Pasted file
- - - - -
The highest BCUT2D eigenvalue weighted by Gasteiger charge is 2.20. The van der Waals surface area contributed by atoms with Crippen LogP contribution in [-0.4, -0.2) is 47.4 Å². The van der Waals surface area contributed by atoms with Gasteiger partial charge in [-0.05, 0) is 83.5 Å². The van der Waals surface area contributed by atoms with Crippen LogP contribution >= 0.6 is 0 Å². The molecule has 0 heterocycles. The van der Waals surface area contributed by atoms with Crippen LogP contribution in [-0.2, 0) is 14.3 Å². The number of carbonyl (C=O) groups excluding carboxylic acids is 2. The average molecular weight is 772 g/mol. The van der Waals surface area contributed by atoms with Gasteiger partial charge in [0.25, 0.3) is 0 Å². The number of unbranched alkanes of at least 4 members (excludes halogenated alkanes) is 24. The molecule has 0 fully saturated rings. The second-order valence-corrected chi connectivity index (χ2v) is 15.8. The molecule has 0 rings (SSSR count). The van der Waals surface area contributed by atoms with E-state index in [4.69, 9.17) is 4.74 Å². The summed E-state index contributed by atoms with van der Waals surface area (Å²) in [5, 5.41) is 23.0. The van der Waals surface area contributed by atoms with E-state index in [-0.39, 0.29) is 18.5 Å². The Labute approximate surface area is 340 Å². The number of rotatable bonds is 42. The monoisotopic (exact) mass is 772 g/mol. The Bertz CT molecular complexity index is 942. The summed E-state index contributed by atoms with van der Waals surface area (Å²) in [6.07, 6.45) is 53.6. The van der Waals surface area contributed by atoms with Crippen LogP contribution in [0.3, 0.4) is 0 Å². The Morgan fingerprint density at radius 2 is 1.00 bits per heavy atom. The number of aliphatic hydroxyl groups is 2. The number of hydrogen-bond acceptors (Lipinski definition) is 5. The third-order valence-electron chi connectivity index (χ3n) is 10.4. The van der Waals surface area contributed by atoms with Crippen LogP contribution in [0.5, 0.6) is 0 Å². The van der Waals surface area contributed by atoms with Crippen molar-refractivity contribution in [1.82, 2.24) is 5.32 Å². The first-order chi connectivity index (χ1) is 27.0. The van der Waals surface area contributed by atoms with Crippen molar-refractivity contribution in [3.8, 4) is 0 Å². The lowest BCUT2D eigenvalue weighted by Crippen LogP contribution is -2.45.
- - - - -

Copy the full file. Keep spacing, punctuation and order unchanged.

The highest BCUT2D eigenvalue weighted by Gasteiger charge is 2.20. The van der Waals surface area contributed by atoms with Crippen LogP contribution in [-0.4, -0.2) is 47.4 Å². The van der Waals surface area contributed by atoms with Gasteiger partial charge in [-0.05, 0) is 83.5 Å². The van der Waals surface area contributed by atoms with Crippen LogP contribution >= 0.6 is 0 Å². The molecule has 0 heterocycles. The van der Waals surface area contributed by atoms with Crippen LogP contribution in [-0.2, 0) is 14.3 Å². The number of carbonyl (C=O) groups excluding carboxylic acids is 2. The average molecular weight is 772 g/mol. The van der Waals surface area contributed by atoms with Gasteiger partial charge in [0.25, 0.3) is 0 Å². The number of unbranched alkanes of at least 4 members (excludes halogenated alkanes) is 24. The molecule has 0 fully saturated rings. The second-order valence-corrected chi connectivity index (χ2v) is 15.8. The molecule has 0 rings (SSSR count). The van der Waals surface area contributed by atoms with E-state index in [4.69, 9.17) is 4.74 Å². The summed E-state index contributed by atoms with van der Waals surface area (Å²) in [5, 5.41) is 23.0. The van der Waals surface area contributed by atoms with E-state index in [-0.39, 0.29) is 18.5 Å². The Labute approximate surface area is 340 Å². The number of rotatable bonds is 42. The monoisotopic (exact) mass is 772 g/mol. The Bertz CT molecular complexity index is 942. The summed E-state index contributed by atoms with van der Waals surface area (Å²) in [6.07, 6.45) is 53.6. The van der Waals surface area contributed by atoms with Crippen LogP contribution in [0.3, 0.4) is 0 Å². The Morgan fingerprint density at radius 2 is 1.00 bits per heavy atom. The number of aliphatic hydroxyl groups is 2. The number of hydrogen-bond acceptors (Lipinski definition) is 5. The third-order valence-electron chi connectivity index (χ3n) is 10.4. The van der Waals surface area contributed by atoms with Crippen LogP contribution in [0.5, 0.6) is 0 Å². The van der Waals surface area contributed by atoms with Crippen molar-refractivity contribution in [1.82, 2.24) is 5.32 Å². The first-order chi connectivity index (χ1) is 27.0. The van der Waals surface area contributed by atoms with Crippen molar-refractivity contribution in [3.8, 4) is 0 Å². The lowest BCUT2D eigenvalue weighted by Crippen LogP contribution is -2.45.